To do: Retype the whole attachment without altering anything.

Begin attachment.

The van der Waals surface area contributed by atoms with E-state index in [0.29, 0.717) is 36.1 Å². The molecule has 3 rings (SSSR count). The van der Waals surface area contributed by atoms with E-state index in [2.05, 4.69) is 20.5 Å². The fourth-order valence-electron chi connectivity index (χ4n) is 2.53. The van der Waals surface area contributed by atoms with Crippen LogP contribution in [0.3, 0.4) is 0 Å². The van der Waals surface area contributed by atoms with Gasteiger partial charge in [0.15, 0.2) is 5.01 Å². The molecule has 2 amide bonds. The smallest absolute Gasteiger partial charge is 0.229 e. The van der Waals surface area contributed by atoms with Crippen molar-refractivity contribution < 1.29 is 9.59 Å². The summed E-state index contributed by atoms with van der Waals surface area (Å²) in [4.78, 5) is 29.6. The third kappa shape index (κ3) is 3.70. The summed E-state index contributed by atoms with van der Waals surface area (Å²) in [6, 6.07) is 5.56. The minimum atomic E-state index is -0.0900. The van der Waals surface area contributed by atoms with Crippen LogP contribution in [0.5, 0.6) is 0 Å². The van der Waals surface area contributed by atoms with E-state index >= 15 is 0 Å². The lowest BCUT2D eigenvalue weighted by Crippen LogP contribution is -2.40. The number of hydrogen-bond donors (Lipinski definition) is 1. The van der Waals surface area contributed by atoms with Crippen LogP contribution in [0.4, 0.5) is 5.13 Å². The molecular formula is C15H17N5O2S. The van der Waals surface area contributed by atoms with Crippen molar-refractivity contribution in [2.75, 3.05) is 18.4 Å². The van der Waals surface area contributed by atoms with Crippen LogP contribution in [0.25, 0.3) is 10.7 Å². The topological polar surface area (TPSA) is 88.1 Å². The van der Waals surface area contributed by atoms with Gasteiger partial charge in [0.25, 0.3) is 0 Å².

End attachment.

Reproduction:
The van der Waals surface area contributed by atoms with E-state index in [0.29, 0.717) is 36.1 Å². The molecule has 3 rings (SSSR count). The van der Waals surface area contributed by atoms with E-state index in [2.05, 4.69) is 20.5 Å². The fourth-order valence-electron chi connectivity index (χ4n) is 2.53. The van der Waals surface area contributed by atoms with Crippen LogP contribution in [0.3, 0.4) is 0 Å². The van der Waals surface area contributed by atoms with Gasteiger partial charge in [0.15, 0.2) is 5.01 Å². The molecule has 2 amide bonds. The smallest absolute Gasteiger partial charge is 0.229 e. The van der Waals surface area contributed by atoms with Crippen molar-refractivity contribution < 1.29 is 9.59 Å². The summed E-state index contributed by atoms with van der Waals surface area (Å²) in [4.78, 5) is 29.6. The third kappa shape index (κ3) is 3.70. The summed E-state index contributed by atoms with van der Waals surface area (Å²) in [6, 6.07) is 5.56. The minimum atomic E-state index is -0.0900. The van der Waals surface area contributed by atoms with Crippen LogP contribution in [0.5, 0.6) is 0 Å². The van der Waals surface area contributed by atoms with E-state index >= 15 is 0 Å². The lowest BCUT2D eigenvalue weighted by Crippen LogP contribution is -2.40. The number of hydrogen-bond donors (Lipinski definition) is 1. The van der Waals surface area contributed by atoms with Crippen LogP contribution in [0.4, 0.5) is 5.13 Å². The molecular formula is C15H17N5O2S. The van der Waals surface area contributed by atoms with Crippen molar-refractivity contribution in [2.75, 3.05) is 18.4 Å². The van der Waals surface area contributed by atoms with Crippen LogP contribution in [0.25, 0.3) is 10.7 Å². The topological polar surface area (TPSA) is 88.1 Å². The van der Waals surface area contributed by atoms with Gasteiger partial charge in [0.25, 0.3) is 0 Å².